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Reaffirmation of Vehicle Loans in Chapter 7 Bankruptcy Cases

Oct. 14, 2020

Individuals filing for Chapter 7 are generally concerned about keeping their vehicle, and for good reason: they need a vehicle to get to and from work. It is important to understand the risks associated with entering into a reaffirmation agreement and the effect on your bankruptcy discharge.

What is a Reaffirmation Agreement?

When you reaffirm a vehicle loan, you are entering into a new contract that replaces the original loan agreement and obligates you to remain personally liable for the debt. You will remain personally liable for the debt and for any deficiency balance should you default. A deficiency balance is the amount of the debt remaining after the repossession and sale of the vehicle at an auction.

Consider the following example. John Smith files a Chapter 7 bankruptcy. When Mr. Smith files his case he owns a car with an outstanding loan balance of $12,000. Mr. Smith wants to keep his vehicle, so he reaffirms the debt in his bankruptcy and continues making the monthly payments. Six months after his bankruptcy has concluded, Mr. Smith is laid off and is unable to keep up with the payments. The lender repossesses the car and sells it at auction for $5,000. Assuming the bankruptcy court approved Mr. Smith’s reaffirmation agreement, he will still be personally liable for any amounts still owing on the loan after the lender applies the sale proceeds to the loan balance. The lender can sue Mr. Smith for the deficiency balance and seek to garnish his wages and take other collection actions, despite Mr. Smith’s bankruptcy.

Should I Reaffirm My Vehicle Loan?

The answer to this question is “it depends." Currently, debtors are required to sign reaffirmation agreements for personal property that is collateral for a debt that the debtor does not want to redeem.

Here are some factors to consider when deciding to sign a reaffirmation agreement on a car:

1. Do you owe more on your car than it is worth?

If so, you should consider letting the car go. If the car is in an accident and is a total loss, your insurance may only pay the value of the car, leaving you owing the difference to the lender. You will still be liable for this deficiency.

2. Can you afford the monthly payments?

You really need to be honest with yourself. You are likely in bankruptcy because your expenses are greater than your income. If you feel there is a chance in the future that you will not be able to afford the payments, you should consider letting the car go and finding a cheaper alternative.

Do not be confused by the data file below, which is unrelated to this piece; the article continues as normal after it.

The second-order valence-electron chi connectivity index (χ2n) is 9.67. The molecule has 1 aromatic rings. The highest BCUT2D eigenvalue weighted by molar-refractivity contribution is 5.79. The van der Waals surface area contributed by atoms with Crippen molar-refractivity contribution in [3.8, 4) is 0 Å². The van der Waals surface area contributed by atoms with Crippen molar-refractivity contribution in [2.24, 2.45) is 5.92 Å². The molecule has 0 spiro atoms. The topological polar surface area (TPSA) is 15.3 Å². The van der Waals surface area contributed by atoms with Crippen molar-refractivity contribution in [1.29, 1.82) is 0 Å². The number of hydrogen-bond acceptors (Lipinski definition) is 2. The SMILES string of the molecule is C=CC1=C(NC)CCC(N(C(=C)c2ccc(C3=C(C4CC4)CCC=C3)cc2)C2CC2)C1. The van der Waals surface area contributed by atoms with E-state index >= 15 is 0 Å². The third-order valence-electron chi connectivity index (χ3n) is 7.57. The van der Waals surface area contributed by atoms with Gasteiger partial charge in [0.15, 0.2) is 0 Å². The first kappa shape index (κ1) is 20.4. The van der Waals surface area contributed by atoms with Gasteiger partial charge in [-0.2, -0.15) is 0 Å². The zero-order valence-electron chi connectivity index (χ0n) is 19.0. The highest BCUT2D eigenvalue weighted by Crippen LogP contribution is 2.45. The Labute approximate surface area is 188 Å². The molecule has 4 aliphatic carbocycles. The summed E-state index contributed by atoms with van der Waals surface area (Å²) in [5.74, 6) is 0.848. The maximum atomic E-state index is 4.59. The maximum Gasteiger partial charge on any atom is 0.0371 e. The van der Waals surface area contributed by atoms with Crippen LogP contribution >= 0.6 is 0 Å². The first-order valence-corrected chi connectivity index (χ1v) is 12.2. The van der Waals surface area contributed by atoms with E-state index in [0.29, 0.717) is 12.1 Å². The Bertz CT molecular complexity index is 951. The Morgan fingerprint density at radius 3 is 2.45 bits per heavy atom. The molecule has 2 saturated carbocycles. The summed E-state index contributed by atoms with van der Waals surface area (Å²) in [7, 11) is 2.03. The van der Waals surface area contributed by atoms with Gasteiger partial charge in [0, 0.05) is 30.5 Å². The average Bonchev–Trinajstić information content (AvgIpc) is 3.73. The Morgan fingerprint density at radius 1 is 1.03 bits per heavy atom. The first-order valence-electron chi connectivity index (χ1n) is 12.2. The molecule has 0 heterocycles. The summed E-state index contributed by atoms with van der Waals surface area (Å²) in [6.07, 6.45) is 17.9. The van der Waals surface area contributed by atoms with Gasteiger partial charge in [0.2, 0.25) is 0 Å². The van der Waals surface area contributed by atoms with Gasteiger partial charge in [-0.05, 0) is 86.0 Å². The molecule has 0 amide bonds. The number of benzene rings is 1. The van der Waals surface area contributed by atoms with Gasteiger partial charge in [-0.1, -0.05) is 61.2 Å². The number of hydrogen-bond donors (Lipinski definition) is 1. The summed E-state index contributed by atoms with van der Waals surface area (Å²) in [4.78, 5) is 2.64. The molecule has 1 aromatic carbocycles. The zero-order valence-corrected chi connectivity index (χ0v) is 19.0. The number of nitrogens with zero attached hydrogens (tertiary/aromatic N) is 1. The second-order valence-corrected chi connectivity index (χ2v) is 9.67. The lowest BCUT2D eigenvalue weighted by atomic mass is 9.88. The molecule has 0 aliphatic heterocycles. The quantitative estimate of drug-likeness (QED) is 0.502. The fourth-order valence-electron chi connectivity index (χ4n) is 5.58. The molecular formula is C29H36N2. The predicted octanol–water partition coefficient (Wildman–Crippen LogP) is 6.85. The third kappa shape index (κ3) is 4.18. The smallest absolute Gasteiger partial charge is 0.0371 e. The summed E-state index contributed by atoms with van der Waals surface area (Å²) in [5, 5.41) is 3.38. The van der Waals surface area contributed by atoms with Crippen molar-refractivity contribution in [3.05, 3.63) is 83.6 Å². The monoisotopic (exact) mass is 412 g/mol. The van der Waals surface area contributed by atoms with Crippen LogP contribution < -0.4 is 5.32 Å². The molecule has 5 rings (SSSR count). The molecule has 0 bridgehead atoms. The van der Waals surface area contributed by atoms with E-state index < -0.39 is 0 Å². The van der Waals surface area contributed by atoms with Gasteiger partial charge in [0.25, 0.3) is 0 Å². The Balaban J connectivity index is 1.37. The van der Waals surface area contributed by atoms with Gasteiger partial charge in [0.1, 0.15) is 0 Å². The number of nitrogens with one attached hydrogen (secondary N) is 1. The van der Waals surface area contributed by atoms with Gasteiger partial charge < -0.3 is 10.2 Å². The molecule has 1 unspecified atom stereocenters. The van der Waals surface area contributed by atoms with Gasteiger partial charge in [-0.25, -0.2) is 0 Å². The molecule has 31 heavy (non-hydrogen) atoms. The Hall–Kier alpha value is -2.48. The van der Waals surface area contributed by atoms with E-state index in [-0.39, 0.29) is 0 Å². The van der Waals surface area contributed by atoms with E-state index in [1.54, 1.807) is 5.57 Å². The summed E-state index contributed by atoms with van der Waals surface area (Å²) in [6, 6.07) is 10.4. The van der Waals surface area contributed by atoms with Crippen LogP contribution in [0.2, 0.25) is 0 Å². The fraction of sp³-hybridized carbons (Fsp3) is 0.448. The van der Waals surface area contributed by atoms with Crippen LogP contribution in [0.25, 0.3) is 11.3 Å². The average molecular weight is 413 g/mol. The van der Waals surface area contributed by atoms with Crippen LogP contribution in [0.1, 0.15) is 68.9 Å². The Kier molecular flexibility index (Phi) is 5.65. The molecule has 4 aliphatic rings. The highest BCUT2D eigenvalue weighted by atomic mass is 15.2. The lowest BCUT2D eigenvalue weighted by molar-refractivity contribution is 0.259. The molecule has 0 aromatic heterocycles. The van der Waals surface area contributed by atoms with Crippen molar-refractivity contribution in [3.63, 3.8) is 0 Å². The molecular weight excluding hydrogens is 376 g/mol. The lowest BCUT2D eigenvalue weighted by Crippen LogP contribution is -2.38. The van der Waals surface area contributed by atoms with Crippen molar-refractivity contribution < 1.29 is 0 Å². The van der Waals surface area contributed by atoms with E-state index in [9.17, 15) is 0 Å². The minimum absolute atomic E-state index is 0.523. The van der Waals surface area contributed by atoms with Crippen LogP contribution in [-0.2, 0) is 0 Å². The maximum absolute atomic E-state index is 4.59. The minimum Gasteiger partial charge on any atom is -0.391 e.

3. How long will it take to pay off the remainder of the loan?

The number of payments remaining on the loan will factor into your decision. For example, if your car will be paid off in six months, it may be a good idea to reaffirm the vehicle, as the payments will have a positive effect on your credit score. If there are still five years remaining on the contract, you should consider surrendering the vehicle. A lot can happen in five years.

4. Is there a cross collateral agreement with the lender?

Cross collateral agreements link all your debts with a particular creditor to the underlying collateral. For example, it is common to have a credit card and car loan with the same credit union. A cross collateral agreement will tie the credit card to the car. If you pay off the car and still owe on the credit card, the credit union will not release the lien on the vehicle until you pay off the credit card.

Does My Attorney Have to Sign the Reaffirmation Agreement?

You attorney must sign the reaffirmation agreement to avoid a hearing. However, some attorneys refuse to sign the agreements to protect the debtor. Depending on the circumstances of the case, it is generally in the debtor’s best interest for the attorney to not sign the agreement. How does this protect you? If the attorney does not sign the agreement, the court will hold a hearing to determine if the reaffirmation agreement is in your best interest. If your judge does not approve the reaffirmation agreement it does not mean you will lose your vehicle: you keep your vehicle if you keep the payments current and keep it insured. More importantly, the lender cannot sue you for a deficiency if you later default. The only downside is that the payments you make post-bankruptcy are not reflected on your credit report.

Bankruptcy court tend to deny most reaffirmation agreements as they are not in the debtor’s best interest. The process is a bit counterintuitive, but a denial of the reaffirmation agreement allows you to keep your vehicle provided you keep your payments current and also protects you from any deficiency liability should you default after your bankruptcy.

Can I Change My Mind After Signing the Reaffirmation Agreement?

You can cancel (rescind) the reaffirmation agreement as long as you notify the creditor before (1) the court grants your discharge, or (2) 60 days after the reaffirmation agreement is filed with the court—whichever occurs later.


The reaffirmation process is counterintuitive. Reaffirmation is for the benefit of the creditor and an approved reaffirmation agreement means the debt is not discharged in your bankruptcy. Deficiency balances on vehicles can be very large, and debtors should be cautious about giving up a portion of their discharge. A debtor can keep their vehicle by keeping the payments current and the vehicle insured even if the bankruptcy court denies the reaffirmation agreement. Debtors should consider all the risks associated with a reaffirmation and consult with an attorney before deciding to enter into a reaffirmation agreement.